America's Cup Cost City $11.5M, Report Claims

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With America's Cup organizers threatening to take their yacht and go home, a new report on Monday gives cover to the "Don't let the door hit your ass on the way out" contingent. 

A long-gestating tabulation from the city's Budget and Legislative Analyst claims San Francisco took an $11.5 million bath in hosting the 34th America's Cup last year. This includes $6 million in expenditures from the city's General Fund and $5.5 million in Port of San Francisco losses. 

"As a result of these net costs to the city of $11.5 million, any agreement between the City and [America's Cup organizers] to host a future America's Cup should require payment to the City for use of City property and for City services," concludes the report. 

The last agreement didn't include such provisions. And it cost us. 

Here's the breakdown:  


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So, here's how that shakes down: The city incurred $20.5 million in costs, and sucked in $5.8 million in tax revenues (an aside: There's no way to know if those tax revenues are any higher because of the America's Cup). And the America's Cup Organizing Committee -- which merely had to "endeavor" to meet the city's costs -- chipped in $8.7 million. So, the city's General Fund took a $6 million hit.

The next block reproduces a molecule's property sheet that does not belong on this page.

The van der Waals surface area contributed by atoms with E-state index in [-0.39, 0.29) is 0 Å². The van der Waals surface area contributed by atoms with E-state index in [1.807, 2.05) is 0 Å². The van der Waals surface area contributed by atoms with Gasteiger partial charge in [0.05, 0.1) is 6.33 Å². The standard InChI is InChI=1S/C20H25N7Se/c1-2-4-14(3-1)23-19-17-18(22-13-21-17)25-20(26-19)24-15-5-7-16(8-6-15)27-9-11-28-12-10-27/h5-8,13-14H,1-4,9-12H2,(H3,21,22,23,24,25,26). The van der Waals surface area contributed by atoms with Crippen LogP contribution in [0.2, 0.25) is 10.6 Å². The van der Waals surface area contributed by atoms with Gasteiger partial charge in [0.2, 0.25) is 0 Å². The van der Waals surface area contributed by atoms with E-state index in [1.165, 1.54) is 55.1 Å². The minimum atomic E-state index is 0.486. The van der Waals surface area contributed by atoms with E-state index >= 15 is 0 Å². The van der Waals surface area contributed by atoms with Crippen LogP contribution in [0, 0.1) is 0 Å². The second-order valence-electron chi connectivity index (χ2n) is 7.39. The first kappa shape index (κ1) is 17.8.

The port, meanwhile, shelled out $5.5 million on dredging, tenant relocation, permitting, marketing, and other Cup-specific costs. But wait -- there's more. The Port spent an additional, non-reimbursed $20.3 million in other America's Cup-related costs -- but these were described as having "long-term value."

Let us hope. 

Finally, the supposed tourist bonanza pitched to San Francisco seems all the more Barnum-like following the Budget Analyst's report. "The impact of America's Cup tourism on hotel occupancy was minimal," concludes the analysis

This, incidentally, was a point SF Weekly made back in November. 

Sadly, when it comes to the America's Cup, it appears the city's expenditures were all sunk costs. 



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1 comments
friendofours
friendofours

SFWs point is noted,  its agreed America's Cup cost San Francisco plenty plenty.

However it was a catalyst that brought beauty and life to our Bay front; now the people of San Francisco must work together, to protect our Bay view and stop it from becoming an exclusive playground of a few.

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